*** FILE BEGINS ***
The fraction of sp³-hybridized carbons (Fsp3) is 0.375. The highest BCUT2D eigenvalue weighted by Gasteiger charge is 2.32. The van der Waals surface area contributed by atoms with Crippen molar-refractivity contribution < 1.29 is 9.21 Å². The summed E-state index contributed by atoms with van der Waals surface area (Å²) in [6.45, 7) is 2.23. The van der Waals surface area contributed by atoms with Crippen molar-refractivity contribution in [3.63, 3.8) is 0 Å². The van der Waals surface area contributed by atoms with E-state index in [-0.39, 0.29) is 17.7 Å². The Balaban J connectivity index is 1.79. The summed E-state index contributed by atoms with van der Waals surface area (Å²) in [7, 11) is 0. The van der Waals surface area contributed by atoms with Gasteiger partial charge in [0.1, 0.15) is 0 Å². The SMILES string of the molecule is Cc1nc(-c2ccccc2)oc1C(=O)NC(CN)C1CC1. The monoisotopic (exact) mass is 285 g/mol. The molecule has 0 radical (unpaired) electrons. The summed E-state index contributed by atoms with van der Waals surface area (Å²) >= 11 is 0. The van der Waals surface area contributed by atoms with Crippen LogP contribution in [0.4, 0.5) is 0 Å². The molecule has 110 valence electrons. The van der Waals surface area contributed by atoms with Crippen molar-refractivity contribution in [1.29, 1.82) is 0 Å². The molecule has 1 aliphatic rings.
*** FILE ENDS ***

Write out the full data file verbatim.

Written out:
The fraction of sp³-hybridized carbons (Fsp3) is 0.375. The highest BCUT2D eigenvalue weighted by Gasteiger charge is 2.32. The van der Waals surface area contributed by atoms with Crippen molar-refractivity contribution < 1.29 is 9.21 Å². The summed E-state index contributed by atoms with van der Waals surface area (Å²) in [6.45, 7) is 2.23. The van der Waals surface area contributed by atoms with Crippen molar-refractivity contribution in [3.63, 3.8) is 0 Å². The van der Waals surface area contributed by atoms with E-state index in [-0.39, 0.29) is 17.7 Å². The Balaban J connectivity index is 1.79. The summed E-state index contributed by atoms with van der Waals surface area (Å²) in [7, 11) is 0. The van der Waals surface area contributed by atoms with Gasteiger partial charge in [0.1, 0.15) is 0 Å². The SMILES string of the molecule is Cc1nc(-c2ccccc2)oc1C(=O)NC(CN)C1CC1. The monoisotopic (exact) mass is 285 g/mol. The molecule has 0 radical (unpaired) electrons. The summed E-state index contributed by atoms with van der Waals surface area (Å²) >= 11 is 0. The van der Waals surface area contributed by atoms with Crippen LogP contribution in [0.4, 0.5) is 0 Å². The molecule has 110 valence electrons. The van der Waals surface area contributed by atoms with Crippen molar-refractivity contribution in [1.29, 1.82) is 0 Å². The molecule has 1 aliphatic rings.